Parents are busier than ever. In today’s crush of responsibilities and activities, it can be really tempting to allow electronics to “babysit” our kids.
Is it harmless – socially, emotionally and spiritually – for children to spend time on electronic devices?
As it turns out, all that touching and clicking on bright screens is powerful brain candy. It has an addictive quality.
Letting your baby have access to an ipad or allowing your teen to stay up at night on their cell phone has an adverse effect.
The prefrontal cortex is the part of the brain right behind your forehead. It enables us to self-regulate, practice empathy, and develop emotional intelligence.
It’s critical for our ability to understand other people.
Studies show that teens who rely on electronic devices to connect with others do not experience proper development of their prefrontal cortex.
As a result, they cannot interpret the expressions on another person’s face. MIT technology and society expert Sherry Turkle discusses this in her book Alone Together.
Very young children are at even greater risk for adverse effects from time spent on electronic devices. The American Academy of Pediatrics has recommended the following guidelines for screen time:
- 0-2 years old – Zero screen time
- 3-5 years old – 1 hour a day
- 6-12 years old – 90 minutes per day
- 13-19 years old – 2 hours a day
(These guidelines are currently being evaluated in favor of a more nuanced approach. My hunch is that our society is giving in to the inevitability of a technology-driven lifestyle.)
So what does all this have to do with our children’s relationship to God?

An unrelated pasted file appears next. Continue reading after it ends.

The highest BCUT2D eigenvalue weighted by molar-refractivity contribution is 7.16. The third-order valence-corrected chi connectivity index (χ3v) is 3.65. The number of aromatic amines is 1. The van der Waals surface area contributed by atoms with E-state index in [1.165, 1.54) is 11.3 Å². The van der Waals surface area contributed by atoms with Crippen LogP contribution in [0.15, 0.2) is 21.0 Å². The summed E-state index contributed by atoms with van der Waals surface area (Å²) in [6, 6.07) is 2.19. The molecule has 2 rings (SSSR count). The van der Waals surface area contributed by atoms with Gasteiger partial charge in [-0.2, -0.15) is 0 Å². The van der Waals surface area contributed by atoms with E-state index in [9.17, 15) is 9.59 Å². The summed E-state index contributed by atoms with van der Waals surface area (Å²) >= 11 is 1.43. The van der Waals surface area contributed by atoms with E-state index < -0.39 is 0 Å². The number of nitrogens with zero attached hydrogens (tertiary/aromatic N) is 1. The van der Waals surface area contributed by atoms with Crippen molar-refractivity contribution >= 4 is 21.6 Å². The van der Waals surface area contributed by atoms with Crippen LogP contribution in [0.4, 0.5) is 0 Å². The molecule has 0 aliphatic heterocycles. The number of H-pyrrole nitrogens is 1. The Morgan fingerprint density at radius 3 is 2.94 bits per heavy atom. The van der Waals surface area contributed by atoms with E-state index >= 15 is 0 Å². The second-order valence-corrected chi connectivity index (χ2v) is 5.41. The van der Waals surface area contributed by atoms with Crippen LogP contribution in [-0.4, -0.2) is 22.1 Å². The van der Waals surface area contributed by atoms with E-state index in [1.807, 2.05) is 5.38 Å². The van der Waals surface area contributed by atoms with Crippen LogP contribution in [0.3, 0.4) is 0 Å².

“Scientists are telling us they are seeing a diminished ability to reflect, meditate, or contemplate in those who over-engage in the digital world.” –Archibald Hart, PhD and Sylvia Hart Frejd, D. Min.
Here’s the scary reality: If your child gets hooked on screen time, he or she is at risk for a decreased ability to connect to God.
That’s because this connection comes through reflection, meditation and contemplation.
But there’s good news. We can fix this.
I’m pondering this subject while seated on a gravel beach on the Lochsa, staring into the emerald forest on the other shore, the sibilant river soothing my soul.
Being quiet out in creation helps me draw closer to my Creator. It calms the turmoil in my soul.
Practicing spiritual disciplines like solitude and silence in God’s presence can help heal the damage that’s been done to our brains.
I’ve always been a big believer in getting children out in creation. Now I have more reasons as to why this is so important.
Children need to go outside, not only for physical exercise, but to get in touch with the beautiful world their Creator has made. They need to see and experience God’s glory in this way.
They need to play make-believe to exercise their imaginations. They need to use their “boredom” to foster more creativity.
All of these activities help them imitate God and come to know him better.
As parents, we can get so concerned about perpetually entertaining our kids that they don’t learn to be imaginative and creative.
We get overly anxious about an early start on their education, yet miss the importance of play and exploration.
When my oldest son was a toddler, the bag boy at the grocery store noticed that Danny could speak well for his age.
“I can tell he watches Sesame Street,” he said. Smiling, I shook my head and explained that, actually, I simply talk with my son.
Your child can learn everything he or she needs to without electronic help. Let’s be careful not to allow overuse.
It’s risky business for all our souls – but especially for the souls of our kids.
Photo credit: <a href=”http://www.flickr.com/photos/42925588@N00/4915501829″>Hanalei: a real Digital Native on the iPad</a> via <a href=”http://photopin.com”>photopin</a> <a href=”https://creativecommons.org/licenses/by-nc-sa/2.0/”>(license)</a>